Before IRC, AOL Instant Messenger and Apple’s Messages, there was talk. talk is a Unix text chat program, allowing messaging between users of Unix-based systems. While it’s been largely superseded by other chat applications, it’s still included with OS X Mavericks as the ntalk service.
Setting up a talk server on OS X
To start the talk server on OS X, run the following command to start the ntalk service:
sudo launchctl load -w /System/Library/LaunchDaemons/ntalk.plist
To stop a running talk server, run the following command to stop the ntalk service:
sudo launchctl unload -w /System/Library/LaunchDaemons/ntalk.plist
It’s pretty straightforward to use talk. To talk to another user logged in on the same host, use this command:
To talk to a user on another host, use this command:
Once communication is established, the two parties may type simultaneously, with their output appearing in separate windows. One thing to know is that output is reflected live to both sides; every character typed (typos and all) will be visible.
Reprint screen – Typing control-L will cause the screen to be reprinted.
Clear screen – Typing control-D will clear both parts of your screen to be cleared, while the control-D character will be sent to the remote side (and just displayed by this talk client).
Exit current talk session – To exit, type control-C.
For more information on talk, please see the man page:
As part of a project to assess the deployment options for National Instruments’ LabVIEW 2013 Pro, I was asked to see if I could deploy it through Casper’s Self Service. After some work, I was able to repackage the installer in a way that deploys smoothly. In the process, I saw a number of ways that this particular installer went against The Commandments of Packaging. See below the jump for details.
One of my users ran into an issue recently when launching Microsoft Lync. When the Lync application logged into the Lync server, a Microsoft Lync wants to use OC_KeyContainer_username@company.com. Please enter the keychain password prompt appeared.
The curious thing was that the keychain prompt would not accept the user’s current login password. When I checked, the user’s login keychain was unlocked and using the current password, so it didn’t appear to be caused by the login keychain password issues that I normally deal with.
After some research, I was able to find the answer and get this issue fixed. See below the jump for the details.
Upgrading a FileVault 2 encrypted Mac to 10.9 – Differences between CreateOSXInstallPkg and Apple’s Mavericks installation methods
I was recently wrong on the internet again, but as always making a mistake gave me a chance to learn from it. What I learned was the method Mac admins choose to use upgrading their Macs to Mavericks may have behavior that apply specifically to FileVault 2-encrypted Macs. See below the jump for details.
As part of a domain migration project, I was recently tasked with figuring out a way to handle migrating the Macs from one AD domain to another. I had the following requirements:
- Unbind the Mac from the old AD domain
- Bind the Mac to the new AD domain
- Migrate the user’s data from the old AD domain to the new AD domain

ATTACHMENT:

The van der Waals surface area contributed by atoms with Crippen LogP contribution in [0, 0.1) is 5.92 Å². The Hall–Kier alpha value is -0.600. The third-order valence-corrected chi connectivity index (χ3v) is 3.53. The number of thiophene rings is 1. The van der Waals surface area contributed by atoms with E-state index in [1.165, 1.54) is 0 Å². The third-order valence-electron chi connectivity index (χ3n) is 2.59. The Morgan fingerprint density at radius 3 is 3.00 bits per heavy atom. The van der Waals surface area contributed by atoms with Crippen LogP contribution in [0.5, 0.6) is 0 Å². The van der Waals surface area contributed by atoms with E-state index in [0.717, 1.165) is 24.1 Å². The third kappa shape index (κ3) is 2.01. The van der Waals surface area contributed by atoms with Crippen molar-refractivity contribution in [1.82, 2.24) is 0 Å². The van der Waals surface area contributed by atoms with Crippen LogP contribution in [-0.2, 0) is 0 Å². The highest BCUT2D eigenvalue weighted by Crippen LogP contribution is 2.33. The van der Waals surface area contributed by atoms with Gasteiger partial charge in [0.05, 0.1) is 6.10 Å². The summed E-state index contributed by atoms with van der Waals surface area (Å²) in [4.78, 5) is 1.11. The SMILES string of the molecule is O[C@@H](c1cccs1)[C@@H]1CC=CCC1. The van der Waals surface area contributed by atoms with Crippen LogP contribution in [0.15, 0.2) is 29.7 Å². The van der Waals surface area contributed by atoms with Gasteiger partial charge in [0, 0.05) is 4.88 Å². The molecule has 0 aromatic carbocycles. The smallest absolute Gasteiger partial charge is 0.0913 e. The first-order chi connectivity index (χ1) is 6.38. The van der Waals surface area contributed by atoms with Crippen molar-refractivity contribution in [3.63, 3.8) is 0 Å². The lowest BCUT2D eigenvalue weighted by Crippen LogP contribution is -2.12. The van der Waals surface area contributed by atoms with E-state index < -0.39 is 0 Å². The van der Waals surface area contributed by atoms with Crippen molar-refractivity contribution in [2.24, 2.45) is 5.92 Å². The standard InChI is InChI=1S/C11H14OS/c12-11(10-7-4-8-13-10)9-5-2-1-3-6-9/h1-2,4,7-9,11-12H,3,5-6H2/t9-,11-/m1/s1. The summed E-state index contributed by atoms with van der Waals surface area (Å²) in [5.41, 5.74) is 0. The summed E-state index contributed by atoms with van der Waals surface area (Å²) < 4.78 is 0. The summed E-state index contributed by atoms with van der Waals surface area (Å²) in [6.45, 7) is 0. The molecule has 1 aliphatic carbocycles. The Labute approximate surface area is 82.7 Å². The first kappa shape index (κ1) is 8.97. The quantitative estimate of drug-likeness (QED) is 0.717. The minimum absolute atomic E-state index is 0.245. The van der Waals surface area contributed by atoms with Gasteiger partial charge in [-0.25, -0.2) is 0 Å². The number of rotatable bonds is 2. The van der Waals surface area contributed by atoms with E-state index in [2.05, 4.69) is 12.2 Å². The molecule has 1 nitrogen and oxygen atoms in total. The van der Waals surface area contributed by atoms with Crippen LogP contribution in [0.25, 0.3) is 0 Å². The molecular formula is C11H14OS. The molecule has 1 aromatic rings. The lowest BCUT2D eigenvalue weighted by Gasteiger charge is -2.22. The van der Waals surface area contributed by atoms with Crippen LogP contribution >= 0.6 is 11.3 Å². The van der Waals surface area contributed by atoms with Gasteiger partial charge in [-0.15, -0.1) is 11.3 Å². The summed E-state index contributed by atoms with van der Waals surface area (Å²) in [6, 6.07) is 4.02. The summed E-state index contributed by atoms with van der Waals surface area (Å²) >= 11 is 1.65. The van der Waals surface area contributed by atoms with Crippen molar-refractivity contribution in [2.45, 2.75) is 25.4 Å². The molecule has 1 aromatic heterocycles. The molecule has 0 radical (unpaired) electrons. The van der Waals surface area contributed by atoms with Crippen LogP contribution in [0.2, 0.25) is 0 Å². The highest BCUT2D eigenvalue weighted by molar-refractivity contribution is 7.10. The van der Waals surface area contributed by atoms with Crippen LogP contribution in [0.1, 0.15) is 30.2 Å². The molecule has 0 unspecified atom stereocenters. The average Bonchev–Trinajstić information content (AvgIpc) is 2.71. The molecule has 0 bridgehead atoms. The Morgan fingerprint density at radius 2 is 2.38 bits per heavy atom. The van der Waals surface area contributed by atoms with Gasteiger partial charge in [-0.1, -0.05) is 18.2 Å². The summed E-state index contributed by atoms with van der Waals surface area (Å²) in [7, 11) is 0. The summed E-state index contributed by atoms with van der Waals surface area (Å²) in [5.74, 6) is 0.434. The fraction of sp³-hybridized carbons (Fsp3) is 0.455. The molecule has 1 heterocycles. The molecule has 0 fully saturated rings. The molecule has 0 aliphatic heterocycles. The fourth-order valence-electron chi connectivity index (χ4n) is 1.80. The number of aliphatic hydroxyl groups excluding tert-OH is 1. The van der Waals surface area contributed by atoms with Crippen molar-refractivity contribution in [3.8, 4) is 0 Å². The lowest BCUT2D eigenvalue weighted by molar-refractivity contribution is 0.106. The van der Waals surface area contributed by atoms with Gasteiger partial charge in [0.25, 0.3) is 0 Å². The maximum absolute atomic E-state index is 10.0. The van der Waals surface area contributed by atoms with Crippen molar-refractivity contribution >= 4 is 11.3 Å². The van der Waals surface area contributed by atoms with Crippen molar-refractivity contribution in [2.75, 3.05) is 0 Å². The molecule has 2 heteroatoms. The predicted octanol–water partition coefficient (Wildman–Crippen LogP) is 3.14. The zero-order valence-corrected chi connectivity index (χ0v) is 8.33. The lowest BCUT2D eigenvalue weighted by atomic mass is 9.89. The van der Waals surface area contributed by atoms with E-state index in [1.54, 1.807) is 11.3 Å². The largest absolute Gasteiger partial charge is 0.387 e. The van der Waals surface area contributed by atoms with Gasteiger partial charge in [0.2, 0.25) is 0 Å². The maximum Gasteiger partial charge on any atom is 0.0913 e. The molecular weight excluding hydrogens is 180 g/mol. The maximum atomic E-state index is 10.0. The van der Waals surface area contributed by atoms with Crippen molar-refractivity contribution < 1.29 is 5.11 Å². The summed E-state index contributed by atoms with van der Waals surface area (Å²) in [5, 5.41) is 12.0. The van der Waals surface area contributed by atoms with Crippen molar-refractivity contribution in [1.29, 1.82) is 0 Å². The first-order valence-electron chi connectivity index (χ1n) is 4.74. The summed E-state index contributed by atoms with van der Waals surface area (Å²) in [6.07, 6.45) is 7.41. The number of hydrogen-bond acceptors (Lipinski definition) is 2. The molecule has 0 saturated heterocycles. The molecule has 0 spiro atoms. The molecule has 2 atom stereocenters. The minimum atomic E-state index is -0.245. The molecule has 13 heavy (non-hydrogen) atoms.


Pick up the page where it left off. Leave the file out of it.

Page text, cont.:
Preferably, it would be a procedure that anybody could use. That way, anyone on the team could be perform the migration process regardless of their personal skill level with Macs.
I had a pre-existing interactive script that I could modify and use to fulfill requirement 3, but I needed a way to fulfill requirements 1 and 2.
With some help from DeployStudio, I was able to develop an unbind / rebind procedure that fulfilled requirements 1 and 2. It also gave me the following features:
- Anyone on our helpdesk team could do it, regardless of familiarity with Macs or Active Directory.
- Potential for human error was minimized
- Reboots (generally a good idea when making directory service changes) were a built-in part of the migration process.
For details, see below the jump.
A while ago, I needed to script a method for binding Macs running 10.6.x and later to our Linux-based OpenLDAP server. Recently, we needed to move our OpenLDAP domain to a different OpenLDAP domain as part of a larger directory service migration project. A small part of that project was moving the LDAP-bound Macs to the new LDAP domain, preferably with as little disruption as possible.
One enormous advantage I had with this LDAP move was the following:
All UIDs, GIDs, usernames, passwords and group names were going to be identical between the two LDAP domains.
As a consequence, I would not need to do any permissions changes, rebuild accounts, make sure people got new passwords or a host of other things normally associated with a directory service change. My task was essentially to tell the Macs “Stop talking to the OpenLDAP service at that address, start talking to this other OpenLDAP service at this address”
As part of the project, I also wanted to accommodate two separate Active Directory domains differently. I wasn’t binding to AD as part of this process, but if a particular Mac was bound to Domain A, I wanted to unbind. If a Mac was bound to Domain B, I didn’t want to unbind but I did want the new LDAP server to be the primary authentication source.
Using my previous OpenLDAP binding script as a starting point, I was able to build a script to handle moving our Macs without downtime or account changes. See below the jump for details.